Operating for a public benefit
The law gives a nonprofit organization tax benefits and its contributors charitable deduction because the organization is serving "a public rather than a private interest." Treas. Reg. §1.5011(c)(3)-1(d)(1)(ii). A private-interest-oriented purpose is not a tax-exempt purpose, and the presence of a "substantial" private benefit will destroy the exemption status of a §501(c)(3) organization, regardless of its other existing tax-exempt purposes or activities. The crucial inquiry is thus what counts as "substantial." In American Campaign Academy v. Commissioner, 92 TC 1053 (1989), it was defined as "non-incidental benefits conferred on disinterested persons that serve private interests." At its most basic level, the public benefit requirement forbids private inurement. That is, no part of the net earnings of a nonprofit inures to the benefit of any private shareholder or individual. The Treasury Regulations, in return, define "private shareholder or individual" as any "person having a personal or private interest in the activities of the organization." Treas. Reg. §1.501(a)-1(c). This definition means that not only are the nonprofit organization's employees and directors forbidden from private inurement, other persons who exercise control over the organization also fall into the prohibited category, even when they do not hold any official title.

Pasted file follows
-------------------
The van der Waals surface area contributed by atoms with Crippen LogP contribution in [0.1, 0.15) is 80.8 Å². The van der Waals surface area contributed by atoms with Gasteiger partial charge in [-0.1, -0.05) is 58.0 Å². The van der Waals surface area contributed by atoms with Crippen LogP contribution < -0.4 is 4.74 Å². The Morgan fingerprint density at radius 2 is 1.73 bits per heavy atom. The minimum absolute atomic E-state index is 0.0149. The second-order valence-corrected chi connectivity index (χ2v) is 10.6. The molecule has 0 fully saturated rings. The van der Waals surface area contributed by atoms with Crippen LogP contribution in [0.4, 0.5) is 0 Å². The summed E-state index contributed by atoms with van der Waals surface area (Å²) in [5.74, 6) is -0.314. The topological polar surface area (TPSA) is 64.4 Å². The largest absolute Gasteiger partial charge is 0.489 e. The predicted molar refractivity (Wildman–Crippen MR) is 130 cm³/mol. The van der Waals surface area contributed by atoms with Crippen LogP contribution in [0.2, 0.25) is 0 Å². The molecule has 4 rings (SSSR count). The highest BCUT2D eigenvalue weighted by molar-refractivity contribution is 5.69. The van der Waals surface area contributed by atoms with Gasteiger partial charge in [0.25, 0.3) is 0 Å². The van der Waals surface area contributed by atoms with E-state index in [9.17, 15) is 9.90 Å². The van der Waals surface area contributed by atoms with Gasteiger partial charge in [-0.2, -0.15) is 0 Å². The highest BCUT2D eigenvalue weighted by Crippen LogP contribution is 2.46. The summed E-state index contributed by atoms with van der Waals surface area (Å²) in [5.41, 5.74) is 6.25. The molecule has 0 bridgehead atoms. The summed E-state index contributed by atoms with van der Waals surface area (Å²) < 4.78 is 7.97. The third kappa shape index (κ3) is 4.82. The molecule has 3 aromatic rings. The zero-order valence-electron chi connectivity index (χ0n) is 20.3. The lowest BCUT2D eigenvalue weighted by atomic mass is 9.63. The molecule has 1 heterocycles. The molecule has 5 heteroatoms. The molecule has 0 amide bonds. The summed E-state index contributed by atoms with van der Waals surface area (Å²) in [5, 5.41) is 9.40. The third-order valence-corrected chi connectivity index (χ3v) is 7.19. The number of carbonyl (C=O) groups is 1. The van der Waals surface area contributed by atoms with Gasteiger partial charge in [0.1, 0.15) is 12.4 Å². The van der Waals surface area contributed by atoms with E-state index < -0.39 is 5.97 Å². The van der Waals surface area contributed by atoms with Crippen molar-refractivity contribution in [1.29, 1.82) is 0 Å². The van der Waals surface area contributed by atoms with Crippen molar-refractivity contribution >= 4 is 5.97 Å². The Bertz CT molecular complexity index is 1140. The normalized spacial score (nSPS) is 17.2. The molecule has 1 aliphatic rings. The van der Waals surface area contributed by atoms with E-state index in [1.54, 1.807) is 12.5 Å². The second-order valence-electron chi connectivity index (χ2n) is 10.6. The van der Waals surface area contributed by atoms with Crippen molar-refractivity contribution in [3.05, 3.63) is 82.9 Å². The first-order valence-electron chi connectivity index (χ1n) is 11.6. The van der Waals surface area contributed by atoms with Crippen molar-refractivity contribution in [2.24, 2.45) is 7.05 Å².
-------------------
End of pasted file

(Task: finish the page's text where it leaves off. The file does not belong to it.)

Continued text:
There are two types of private inurement one must refrain from in order to keep the organization's tax-exempt status. Interested persons must first refrain from direct inurement, in the form of direct transactions with the organization. This means, for instance, that directors and officers must not issue dividend-like distributions, or enter into below-fair-market-value deals resulting in excessive economic benefit flowing from the organization to private individuals. Second, interested persons must refrain from more subtle forms of private inurement. For example, corporate opportunities must be made available to the organization to consider before anyone could appropriate and exploit as his or her own. Subtle forms of private inurement cannot be exhaustively listed and are intimately related to the fiduciary duties of directors and officers. They may include assignments of income, compensation arrangements, sale or exchanges of property, commissions, rental arrangements, gifts with retained interests, and contracts to provide goods or services to the nonprofit organization.